Play with 2 to 6 players and a 52-card deck. To begin the first phase, place one card aside, face down, then deal three cards to each player. The suit order is A-2-3-4-5-6-7-8-9-10-J-Q-K. Throughout the entire first phase, a player must immediately draw a card after removing one from his hand so that he always holds three cards. The winner of the last trick (or the loser of the last game in the case of the first trick) leads, after which each player plays a single card going clockwise. Any card may be played. At any time during a trick, or immediately afterwards, a player may slough a card of equal rank to a card that has been played to that trick (that is, put the card on the table, aside from the other cards). A sloughed card is not played in the sense that other cards are played; they count for nothing except that they are given to the player who wins the trick. Under no circumstances may a player slough a card of equal rank to the highest card played in a trick until he has played his card in that trick. The player who played the highest-ranked card (ignore suits) collects all the cards played and sloughed in that trick, places them into his collection of cards he has won, and begins the next trick. If two or more players tie for the highest card, they have a private trick, where only they play cards (although any player may slough to such a trick). A tie here leads to further private tricks between the tied players, until a final winner takes all the cards from the original tricks and all private tricks. When there are no cards left in the deck, the last trick is underway (if this occurs after the last card to a trick is played or during post-trick sloughing, begin a final trick; otherwise, finish the current trick). No sloughing may be done in this trick until after it has finished, and naturally no cards can be drawn either. Any cards remaining in players’ hands are added to their stack of collected cards.
Turn over the abandoned card to determine trumps. Each player’s set of accumulated cards becomes their hand. The suit order now changes for the second phase, so that aces are high rather than low and trump cards are higher than all else. Whoever took the last trick starts. Play moves clockwise, with each player either playing a card or a set of two or more consecutive cards of the same suit higher than the last. A set of 5-6-7 of spades will beat the 4 of spades, but will be bested by the 8 of spades which will, in turn, be beaten by the 2 of the trump suit. Only trump cards or cards of the suit led may be played to a trick in the second phase. If a player is unwilling or unable to beat the last card played, he must pick it up and play passes to the next person. A run of consecutive cards count as one card here, even if two runs that are placed together into one longer run were placed there by two different players. The next player will only have to beat the second-highest card, as the highest was already taken by the last player and is no longer on the table. This could theoretically continue for the rest of the game, with cards being placed down and taken into player’s hands. More typically, however, a trick in the second phase will end in one of two ways. If there are no cards left on the table as they were all taken by players, the player to the left of the last player to pick up cards starts the next trick. If the number of cards on the table is equal to the number of players who hadn’t run out of cards in their hand at the beginning of the trick, the trick ends, the cards discarded, and the last player to play a card starts the next trick. In the latter case, runs of cards do count as single cards, however two side-by-side runs played by two different players count as two distinct cards, even though they wouldn’t for the purposes of picking up cards (so if one player plays 5-6 and the next 7-8-9, they count as two cards in order to determine whether the trick has ended but a player who cannot or will not beat the 9 will need to pick up the cards from 5 to 9).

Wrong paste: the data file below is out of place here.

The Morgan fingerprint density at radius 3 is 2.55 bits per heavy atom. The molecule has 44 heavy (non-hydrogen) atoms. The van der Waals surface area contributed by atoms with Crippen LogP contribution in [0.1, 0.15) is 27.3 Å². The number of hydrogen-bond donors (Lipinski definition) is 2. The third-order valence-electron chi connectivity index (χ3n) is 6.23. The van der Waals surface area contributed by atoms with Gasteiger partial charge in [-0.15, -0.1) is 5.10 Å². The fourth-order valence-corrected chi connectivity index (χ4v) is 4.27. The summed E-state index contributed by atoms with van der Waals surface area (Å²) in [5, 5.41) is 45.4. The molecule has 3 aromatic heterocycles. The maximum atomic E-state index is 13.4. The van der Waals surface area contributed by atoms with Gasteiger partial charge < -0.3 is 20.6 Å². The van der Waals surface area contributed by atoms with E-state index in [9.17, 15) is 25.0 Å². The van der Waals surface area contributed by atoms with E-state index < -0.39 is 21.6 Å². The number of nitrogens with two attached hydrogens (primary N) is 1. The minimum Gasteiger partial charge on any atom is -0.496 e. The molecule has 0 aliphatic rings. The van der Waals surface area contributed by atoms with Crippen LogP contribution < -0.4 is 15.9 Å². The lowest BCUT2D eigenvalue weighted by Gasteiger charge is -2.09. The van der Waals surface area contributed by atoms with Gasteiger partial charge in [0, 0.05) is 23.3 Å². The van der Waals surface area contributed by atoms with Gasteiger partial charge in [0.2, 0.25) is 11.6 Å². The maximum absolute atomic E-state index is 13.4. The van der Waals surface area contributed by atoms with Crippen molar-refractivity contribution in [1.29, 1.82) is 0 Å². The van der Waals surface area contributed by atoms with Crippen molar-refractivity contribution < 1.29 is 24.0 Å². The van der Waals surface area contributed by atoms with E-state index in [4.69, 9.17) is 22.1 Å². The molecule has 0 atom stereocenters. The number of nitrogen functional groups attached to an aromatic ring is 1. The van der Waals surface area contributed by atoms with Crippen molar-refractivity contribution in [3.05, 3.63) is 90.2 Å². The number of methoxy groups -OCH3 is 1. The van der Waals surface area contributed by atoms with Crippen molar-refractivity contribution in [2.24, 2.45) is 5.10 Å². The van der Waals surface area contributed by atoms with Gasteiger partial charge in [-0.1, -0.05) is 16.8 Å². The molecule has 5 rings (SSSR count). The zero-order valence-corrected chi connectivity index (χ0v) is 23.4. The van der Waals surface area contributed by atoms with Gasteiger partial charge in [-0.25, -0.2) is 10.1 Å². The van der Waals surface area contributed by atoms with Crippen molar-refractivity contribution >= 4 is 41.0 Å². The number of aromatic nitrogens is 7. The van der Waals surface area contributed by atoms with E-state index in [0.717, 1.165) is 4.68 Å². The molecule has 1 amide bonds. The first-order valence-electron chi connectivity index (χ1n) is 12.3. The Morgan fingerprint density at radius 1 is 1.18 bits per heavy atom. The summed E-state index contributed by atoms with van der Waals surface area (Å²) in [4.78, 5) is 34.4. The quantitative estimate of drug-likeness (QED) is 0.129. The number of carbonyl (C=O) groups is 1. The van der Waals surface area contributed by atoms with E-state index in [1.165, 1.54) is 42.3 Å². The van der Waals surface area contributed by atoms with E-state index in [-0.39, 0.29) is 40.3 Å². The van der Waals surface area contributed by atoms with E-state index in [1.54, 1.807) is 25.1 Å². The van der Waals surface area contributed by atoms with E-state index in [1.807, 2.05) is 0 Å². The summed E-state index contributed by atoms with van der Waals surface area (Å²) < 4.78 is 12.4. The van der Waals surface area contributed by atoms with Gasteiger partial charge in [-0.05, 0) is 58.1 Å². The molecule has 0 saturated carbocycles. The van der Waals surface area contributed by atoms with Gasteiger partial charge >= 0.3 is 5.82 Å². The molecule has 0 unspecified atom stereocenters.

A player with no remaining cards takes no further part in the game. The last player to have cards in his hand is the loser and, by implication, a goat. The other players remark: “du luktar som en get” (Swedish for “you smell like a dirty goat”) and the goat is obliged to make the appropriate goat sounds in meek and ineffectual protest.